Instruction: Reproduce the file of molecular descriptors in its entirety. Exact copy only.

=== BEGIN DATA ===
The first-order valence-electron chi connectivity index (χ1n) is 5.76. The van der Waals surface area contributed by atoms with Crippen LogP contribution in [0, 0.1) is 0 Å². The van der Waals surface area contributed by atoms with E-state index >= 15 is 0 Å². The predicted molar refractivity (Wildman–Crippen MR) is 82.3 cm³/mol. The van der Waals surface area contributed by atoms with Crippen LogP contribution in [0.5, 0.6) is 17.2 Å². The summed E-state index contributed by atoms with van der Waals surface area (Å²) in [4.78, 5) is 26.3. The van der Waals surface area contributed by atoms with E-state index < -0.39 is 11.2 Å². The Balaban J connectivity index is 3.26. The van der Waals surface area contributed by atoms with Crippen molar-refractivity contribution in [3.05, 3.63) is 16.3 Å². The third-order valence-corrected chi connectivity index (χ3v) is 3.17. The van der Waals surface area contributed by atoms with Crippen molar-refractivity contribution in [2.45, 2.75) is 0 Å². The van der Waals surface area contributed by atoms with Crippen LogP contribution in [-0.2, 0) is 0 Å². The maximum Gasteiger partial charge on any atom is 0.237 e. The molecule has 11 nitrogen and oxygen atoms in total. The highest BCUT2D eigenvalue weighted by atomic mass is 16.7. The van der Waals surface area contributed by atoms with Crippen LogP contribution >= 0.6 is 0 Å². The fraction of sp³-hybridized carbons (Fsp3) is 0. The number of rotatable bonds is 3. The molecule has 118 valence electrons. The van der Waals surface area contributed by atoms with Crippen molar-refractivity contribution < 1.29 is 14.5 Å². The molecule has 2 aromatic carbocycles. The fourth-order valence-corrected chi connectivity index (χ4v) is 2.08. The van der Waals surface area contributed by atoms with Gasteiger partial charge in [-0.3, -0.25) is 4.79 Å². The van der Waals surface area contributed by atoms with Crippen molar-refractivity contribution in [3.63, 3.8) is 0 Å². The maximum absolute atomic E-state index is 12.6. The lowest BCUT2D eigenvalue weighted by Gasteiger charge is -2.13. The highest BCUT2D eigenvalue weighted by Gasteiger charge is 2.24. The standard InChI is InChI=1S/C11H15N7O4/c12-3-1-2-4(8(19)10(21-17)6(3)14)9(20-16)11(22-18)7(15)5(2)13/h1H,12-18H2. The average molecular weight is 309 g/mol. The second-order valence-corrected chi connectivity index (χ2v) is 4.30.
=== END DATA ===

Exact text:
The first-order valence-electron chi connectivity index (χ1n) is 5.76. The van der Waals surface area contributed by atoms with Crippen LogP contribution in [0, 0.1) is 0 Å². The van der Waals surface area contributed by atoms with E-state index >= 15 is 0 Å². The predicted molar refractivity (Wildman–Crippen MR) is 82.3 cm³/mol. The van der Waals surface area contributed by atoms with Crippen LogP contribution in [0.5, 0.6) is 17.2 Å². The summed E-state index contributed by atoms with van der Waals surface area (Å²) in [4.78, 5) is 26.3. The van der Waals surface area contributed by atoms with E-state index < -0.39 is 11.2 Å². The Balaban J connectivity index is 3.26. The van der Waals surface area contributed by atoms with Crippen molar-refractivity contribution in [3.05, 3.63) is 16.3 Å². The third-order valence-corrected chi connectivity index (χ3v) is 3.17. The van der Waals surface area contributed by atoms with Crippen molar-refractivity contribution in [2.45, 2.75) is 0 Å². The van der Waals surface area contributed by atoms with Crippen LogP contribution in [-0.2, 0) is 0 Å². The maximum Gasteiger partial charge on any atom is 0.237 e. The molecule has 11 nitrogen and oxygen atoms in total. The highest BCUT2D eigenvalue weighted by atomic mass is 16.7. The van der Waals surface area contributed by atoms with Crippen LogP contribution >= 0.6 is 0 Å². The fraction of sp³-hybridized carbons (Fsp3) is 0. The number of rotatable bonds is 3. The molecule has 118 valence electrons. The van der Waals surface area contributed by atoms with Crippen molar-refractivity contribution < 1.29 is 14.5 Å². The molecule has 2 aromatic carbocycles. The fourth-order valence-corrected chi connectivity index (χ4v) is 2.08. The van der Waals surface area contributed by atoms with Gasteiger partial charge in [-0.3, -0.25) is 4.79 Å². The van der Waals surface area contributed by atoms with Crippen molar-refractivity contribution in [3.63, 3.8) is 0 Å². The maximum absolute atomic E-state index is 12.6. The lowest BCUT2D eigenvalue weighted by Gasteiger charge is -2.13. The highest BCUT2D eigenvalue weighted by Gasteiger charge is 2.24. The standard InChI is InChI=1S/C11H15N7O4/c12-3-1-2-4(8(19)10(21-17)6(3)14)9(20-16)11(22-18)7(15)5(2)13/h1H,12-18H2. The average molecular weight is 309 g/mol. The second-order valence-corrected chi connectivity index (χ2v) is 4.30.